Don’t be haunted by security threats this Halloween

Retailers must overcome business security risks online, in store and in the supply chain.

During Halloween time, I love to write seasons-themed articles on how retailers can effectively get rid of the bogeymen threatening to wreak havoc in different parts of their business. This year, I turn my attention to the looming security threats that haunt retailers all year round, not just during the spooky season.

Fortunately, there are specific solutions that retailers can use to exorcise any evil spirits that threaten their security on the web, in the store, or along the supply chain.

In line

Retailers and their customers face more online security threats than ever before. Mage cart attacks use malicious JavaScript to illegally harvest credit card data from online purchases. Sophisticated phishing emails trick customers and employees into revealing sensitive personal and financial information. Hackers who cannot directly enter a retailer’s security system exploit vulnerabilities in third-party access.

The days of simply relying on a secure firewall are long gone. Retailers should carefully monitor all inbound network traffic and automatically report anything suspicious (such as an IP address associated with a high-risk area) for further investigation. This includes tracking any proprietary and third-party code added to their website in real time.

Retailers should also consult with any third parties, such as online marketplaces, payment processors, or even maintenance service providers, who may provide entry points to their network. Make sure that any entity that has a legitimate reason to gain access to any part of your business is aware of hacking threats and is actively taking preventative action.

Additionally, two-factor authentication can help mitigate the damage caused by stolen and misused passwords. In addition to investing in technologies that prevent and block threat actors, retailers must deploy solutions capable of detecting hackers once they are inside the network, as well as analyzing the dark web. to detect any sign of illegal distribution of their customers’ information.

Store level crime

Shoplifting no longer means bored teens grab a few impulsive items near the cash register and run out. Organized crime groups have turned shoplifting into a major illegal business, to the point where retailers are even reducing store hours or completely closing stores in high-flying cities like San Francisco..

One of the tools available to retailers to tackle store-level crime is advanced network camera technology. For example, based in Salt Lake City regional furniture chain RC Willey uses Axis surveillance cameras, thermal cameras and security radars to provide 24/7 surveillance coverage. The retailer also integrated Axis Perimeter Defender analysis and network horn speakers to detect intruders and broadcast messages.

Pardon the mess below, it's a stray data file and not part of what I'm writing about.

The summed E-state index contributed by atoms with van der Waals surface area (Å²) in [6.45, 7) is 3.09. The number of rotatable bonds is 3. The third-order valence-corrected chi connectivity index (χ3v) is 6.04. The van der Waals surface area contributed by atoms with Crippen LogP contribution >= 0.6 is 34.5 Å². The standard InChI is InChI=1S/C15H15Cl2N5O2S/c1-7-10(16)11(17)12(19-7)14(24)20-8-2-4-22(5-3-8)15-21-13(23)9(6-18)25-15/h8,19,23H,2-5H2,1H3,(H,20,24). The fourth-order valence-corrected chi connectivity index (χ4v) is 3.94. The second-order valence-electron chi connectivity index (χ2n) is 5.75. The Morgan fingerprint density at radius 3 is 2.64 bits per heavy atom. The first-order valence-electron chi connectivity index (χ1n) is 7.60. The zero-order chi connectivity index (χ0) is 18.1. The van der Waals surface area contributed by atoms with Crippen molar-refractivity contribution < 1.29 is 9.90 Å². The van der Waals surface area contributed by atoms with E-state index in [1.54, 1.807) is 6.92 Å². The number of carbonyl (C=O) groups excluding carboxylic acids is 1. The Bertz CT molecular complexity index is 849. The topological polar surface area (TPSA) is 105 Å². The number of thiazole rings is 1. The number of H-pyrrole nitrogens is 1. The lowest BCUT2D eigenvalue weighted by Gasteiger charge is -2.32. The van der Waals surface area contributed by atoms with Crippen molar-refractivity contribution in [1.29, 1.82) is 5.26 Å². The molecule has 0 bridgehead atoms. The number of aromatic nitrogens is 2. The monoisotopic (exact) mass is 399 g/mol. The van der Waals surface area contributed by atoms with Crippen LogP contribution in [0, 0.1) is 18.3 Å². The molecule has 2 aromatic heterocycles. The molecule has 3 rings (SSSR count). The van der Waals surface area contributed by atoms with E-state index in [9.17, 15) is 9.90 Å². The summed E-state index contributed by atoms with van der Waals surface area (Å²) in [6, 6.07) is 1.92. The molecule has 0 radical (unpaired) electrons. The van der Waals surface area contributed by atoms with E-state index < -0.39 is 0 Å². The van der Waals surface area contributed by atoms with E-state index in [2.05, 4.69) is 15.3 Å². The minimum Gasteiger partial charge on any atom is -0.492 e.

In addition, RC Willey uses Axis 3D People Counter and Store Reporter solutions to track customer flow and report other business information. The company also operates Axis Camera Station to monitor video and uses the Axis Device Manager dashboard to remotely manage and monitor all networked security devices.

Supply Chain

Retail inventory in transit is a prime target for criminals, who are often aided by accomplices working for a retailer. Products can be stolen from trucks, warehouses and distribution centers, or warehouses. However, retailers have a range of tracking and tracing technologies that can quickly alert them to missing inventory, as well as notify them of its location.

“You don’t hear about hijacked trucks anymore like you did in the 1970s and 1980s,” said John Pennisi, a former member of the New York-based Lucchese Mafia family. Chain store age in an exclusive interview. “Now you have technologies like GPS. ”

Besides, virtually every item in the retail supply chain is equipped with its own traceable identifier – a UPC barcode. Capturing barcode data allows retailers to accurately locate and authenticate individual items at any point in the supply chain, in real time. And barcode data can be easily read with affordable software loaded on virtually any mobile device.

And retailers in certain industries (like apparel) may find that 50% or more of their inventory is equipped with RFID tags. This dramatically increases the potential ROI of implementing RFID readers to facilitate real-time product tracking and traceability.

About Marion Browning

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